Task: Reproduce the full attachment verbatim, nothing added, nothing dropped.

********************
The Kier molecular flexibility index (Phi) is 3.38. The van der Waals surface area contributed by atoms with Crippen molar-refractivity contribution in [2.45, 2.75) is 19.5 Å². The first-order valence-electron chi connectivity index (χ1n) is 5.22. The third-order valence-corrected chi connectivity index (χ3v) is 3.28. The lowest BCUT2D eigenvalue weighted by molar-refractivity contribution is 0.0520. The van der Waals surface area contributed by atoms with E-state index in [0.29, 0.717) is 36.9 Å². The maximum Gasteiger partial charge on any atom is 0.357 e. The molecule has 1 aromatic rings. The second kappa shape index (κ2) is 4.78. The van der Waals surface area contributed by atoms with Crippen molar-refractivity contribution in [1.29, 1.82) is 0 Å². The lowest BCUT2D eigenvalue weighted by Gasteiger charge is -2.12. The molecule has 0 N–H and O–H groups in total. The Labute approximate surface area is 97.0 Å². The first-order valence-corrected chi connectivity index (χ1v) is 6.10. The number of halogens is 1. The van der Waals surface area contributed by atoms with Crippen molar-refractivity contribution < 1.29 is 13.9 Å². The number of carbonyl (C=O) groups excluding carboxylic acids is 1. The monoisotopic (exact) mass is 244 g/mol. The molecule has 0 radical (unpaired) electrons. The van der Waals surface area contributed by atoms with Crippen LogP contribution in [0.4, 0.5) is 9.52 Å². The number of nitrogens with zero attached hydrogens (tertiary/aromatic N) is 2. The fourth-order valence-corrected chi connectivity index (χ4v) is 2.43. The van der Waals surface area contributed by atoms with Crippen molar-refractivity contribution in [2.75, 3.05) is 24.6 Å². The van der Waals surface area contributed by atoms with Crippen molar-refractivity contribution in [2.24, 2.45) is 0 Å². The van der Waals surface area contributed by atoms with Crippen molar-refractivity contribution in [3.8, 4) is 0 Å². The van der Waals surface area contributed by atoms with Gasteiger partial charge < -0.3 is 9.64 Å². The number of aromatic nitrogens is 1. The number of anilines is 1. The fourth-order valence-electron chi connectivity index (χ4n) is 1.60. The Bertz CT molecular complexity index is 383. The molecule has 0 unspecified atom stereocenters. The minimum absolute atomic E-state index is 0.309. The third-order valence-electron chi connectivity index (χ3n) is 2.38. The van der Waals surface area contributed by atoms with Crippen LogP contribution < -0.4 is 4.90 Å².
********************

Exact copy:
The Kier molecular flexibility index (Phi) is 3.38. The van der Waals surface area contributed by atoms with Crippen molar-refractivity contribution in [2.45, 2.75) is 19.5 Å². The first-order valence-electron chi connectivity index (χ1n) is 5.22. The third-order valence-corrected chi connectivity index (χ3v) is 3.28. The lowest BCUT2D eigenvalue weighted by molar-refractivity contribution is 0.0520. The van der Waals surface area contributed by atoms with E-state index in [0.29, 0.717) is 36.9 Å². The maximum Gasteiger partial charge on any atom is 0.357 e. The molecule has 1 aromatic rings. The second kappa shape index (κ2) is 4.78. The van der Waals surface area contributed by atoms with Crippen molar-refractivity contribution in [1.29, 1.82) is 0 Å². The lowest BCUT2D eigenvalue weighted by Gasteiger charge is -2.12. The molecule has 0 N–H and O–H groups in total. The Labute approximate surface area is 97.0 Å². The first-order valence-corrected chi connectivity index (χ1v) is 6.10. The number of halogens is 1. The van der Waals surface area contributed by atoms with Crippen molar-refractivity contribution < 1.29 is 13.9 Å². The number of carbonyl (C=O) groups excluding carboxylic acids is 1. The monoisotopic (exact) mass is 244 g/mol. The molecule has 0 radical (unpaired) electrons. The van der Waals surface area contributed by atoms with Crippen LogP contribution in [0.4, 0.5) is 9.52 Å². The number of nitrogens with zero attached hydrogens (tertiary/aromatic N) is 2. The fourth-order valence-corrected chi connectivity index (χ4v) is 2.43. The van der Waals surface area contributed by atoms with Crippen molar-refractivity contribution in [2.75, 3.05) is 24.6 Å². The van der Waals surface area contributed by atoms with Crippen molar-refractivity contribution in [2.24, 2.45) is 0 Å². The van der Waals surface area contributed by atoms with Crippen molar-refractivity contribution in [3.8, 4) is 0 Å². The van der Waals surface area contributed by atoms with Gasteiger partial charge < -0.3 is 9.64 Å². The number of aromatic nitrogens is 1. The number of anilines is 1. The fourth-order valence-electron chi connectivity index (χ4n) is 1.60. The Bertz CT molecular complexity index is 383. The molecule has 0 unspecified atom stereocenters. The minimum absolute atomic E-state index is 0.309. The third-order valence-electron chi connectivity index (χ3n) is 2.38. The van der Waals surface area contributed by atoms with Crippen LogP contribution < -0.4 is 4.90 Å².